Sunday, March 31, 2013

In search of Cloud Nine

Shoes that help you bounce. Maximum energy return, minimal impact.. We've all heard (or seen) them before.



Some or all the above seriously deserve to be laughed at. Yet shoe companies will keep on producing such "innovations," as long as runners continue searching for their Cloud Nine (defined by Webster's dictionary as 'a feeling of elation') running experience.

Enter Spira, a relatively new shoe company, which has purportedly sold over 1 million pairs of footwear with their patented WaveSpring technology.



The subject of this initial review is the Spira Stinger 2, which comes with 3 WaveSprings embedded in the midsole.



Compared to the five "springy" shoes in the first photo of this post, the Spira Stinger 2 is the first such footwear that had prompted me to make a purchase decision. That is, after the On Clouds (pictured below), which also promise bouncy action through a different 'technology,' i.e. their patented nubs on the outsole.




FIT, BUILD, and APPEARANCE: Ordering shoes online is always a risky bet, particularly from an unknown brand such as Spira. Would they fit right? Will the build quality be commensurate with the price? Et cetera etc. Fortunately, Spira's professional website, and excellent customer service (thanks Judy Egger), helps make the purchasing process a smooth experience.

When the shoes finally arrived, I immediately tried them on, finding that the Stinger 2 (in size 11) fit great on my wide feet. I normally wear a 10,5 (US size) in 2E, and for normal (D) width shoes, I usually do well in size 11 (with a few brands, size 11,5 fits me better).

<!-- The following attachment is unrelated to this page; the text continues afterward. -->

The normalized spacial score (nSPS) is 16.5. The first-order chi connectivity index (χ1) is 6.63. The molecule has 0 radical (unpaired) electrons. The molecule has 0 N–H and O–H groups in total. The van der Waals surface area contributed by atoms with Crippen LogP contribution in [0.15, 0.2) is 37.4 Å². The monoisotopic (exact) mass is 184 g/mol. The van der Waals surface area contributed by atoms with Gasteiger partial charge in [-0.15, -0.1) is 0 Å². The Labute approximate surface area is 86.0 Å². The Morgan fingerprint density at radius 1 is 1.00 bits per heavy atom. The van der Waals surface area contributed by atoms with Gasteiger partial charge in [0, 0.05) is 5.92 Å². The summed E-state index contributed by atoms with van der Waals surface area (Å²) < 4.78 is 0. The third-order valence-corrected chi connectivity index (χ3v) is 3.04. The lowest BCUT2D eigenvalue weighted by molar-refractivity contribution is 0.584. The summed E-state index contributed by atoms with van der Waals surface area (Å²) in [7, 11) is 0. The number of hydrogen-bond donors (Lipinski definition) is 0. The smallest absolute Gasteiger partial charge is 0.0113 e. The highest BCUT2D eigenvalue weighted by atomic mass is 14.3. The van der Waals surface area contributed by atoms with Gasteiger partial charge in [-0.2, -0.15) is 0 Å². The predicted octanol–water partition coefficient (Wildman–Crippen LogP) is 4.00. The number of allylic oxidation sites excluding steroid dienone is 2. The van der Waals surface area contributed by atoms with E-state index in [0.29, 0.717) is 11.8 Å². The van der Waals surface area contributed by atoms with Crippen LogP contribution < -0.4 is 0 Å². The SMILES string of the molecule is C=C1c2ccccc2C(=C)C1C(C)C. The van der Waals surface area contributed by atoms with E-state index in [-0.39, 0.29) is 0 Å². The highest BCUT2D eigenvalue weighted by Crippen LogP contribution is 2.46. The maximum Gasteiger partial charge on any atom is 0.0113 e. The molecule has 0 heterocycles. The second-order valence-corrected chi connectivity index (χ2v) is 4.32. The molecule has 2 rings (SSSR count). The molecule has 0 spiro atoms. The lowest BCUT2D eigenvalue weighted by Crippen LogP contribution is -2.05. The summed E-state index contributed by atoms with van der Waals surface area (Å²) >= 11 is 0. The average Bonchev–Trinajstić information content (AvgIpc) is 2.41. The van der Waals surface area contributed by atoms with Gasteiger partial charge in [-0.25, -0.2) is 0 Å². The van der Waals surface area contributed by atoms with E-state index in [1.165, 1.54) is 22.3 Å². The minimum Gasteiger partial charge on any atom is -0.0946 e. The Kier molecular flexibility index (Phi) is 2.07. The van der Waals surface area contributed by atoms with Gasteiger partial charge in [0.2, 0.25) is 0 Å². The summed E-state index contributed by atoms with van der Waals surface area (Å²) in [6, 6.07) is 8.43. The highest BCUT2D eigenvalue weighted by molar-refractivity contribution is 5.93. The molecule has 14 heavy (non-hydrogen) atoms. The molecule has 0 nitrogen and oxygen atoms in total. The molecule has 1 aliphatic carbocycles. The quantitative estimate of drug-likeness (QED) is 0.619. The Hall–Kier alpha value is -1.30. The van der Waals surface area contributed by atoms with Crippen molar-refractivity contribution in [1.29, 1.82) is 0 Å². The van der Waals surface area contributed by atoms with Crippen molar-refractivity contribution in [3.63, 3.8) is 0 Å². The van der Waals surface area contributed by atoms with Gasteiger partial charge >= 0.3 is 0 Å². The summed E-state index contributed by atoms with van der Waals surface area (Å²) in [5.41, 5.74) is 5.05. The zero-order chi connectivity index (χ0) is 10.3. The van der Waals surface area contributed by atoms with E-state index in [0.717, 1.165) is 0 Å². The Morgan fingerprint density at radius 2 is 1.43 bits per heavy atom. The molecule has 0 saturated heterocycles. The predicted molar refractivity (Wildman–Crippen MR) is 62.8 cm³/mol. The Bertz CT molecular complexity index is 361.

In terms of appearance, the Stinger 2 looks quite handsome to me. Spira seems to have invested quite a bit in the design department, with many colorways available in this particular model.



The upper is made of breathable material.

The insole provided is quite thin.

I did notice excess glue on the outsole, which detracts from an otherwise good-looking pair of shoes.

In terms of build quality, the Spira scores a passing grade.

The summary:

  • FIT = 9 / 10 
  • BUILD QUALITY = 7.5 / 10
  • APPEARANCE = 9 / 10


TOEBOX: I like to feel my toes having the freedom to "splash and splay" within the confines of the shoes. I truly believe an adequate toebox helps allow a more natural running motion, especially when one runs sockless, or use 5-finger socks (I always wear the latter for running). The Spira does okay in this department, with a better than average toebox space.




RIDE and COMFORT: I like running shoes that are light (nothing over 400 grams / 14 oz, the lighter the better), and preferably with heel-to-toe differential of 6 mm or less.

The heel to toe on the Stinger 2 is 10 mm, which puts them on a par with the Adidas Boost.



In terms of weight, the Spira Stinger 2 comes in at a relatively light 280 grams (9,8 oz) for my size US 11, putting it in the same weight class as the Altra Torin.




The one hundred ten dollar question (the shoe's retail price) is, what do 3 WaveSprings give you, in terms of ride?


When I first stood in the Stinger 2, I could feel the gap area between the heel and forefoot (there is no outsole in the middle). I was concerned this would be a potential problem area during actual running.

I've been having rather severe flu this week, but I just couldn't stand the sight of an unused pair of new shoes. Yesterday I finally took the Stinger 2 for a 6 km run, and I am happy to report that I finished the run with my feet feeling fresh.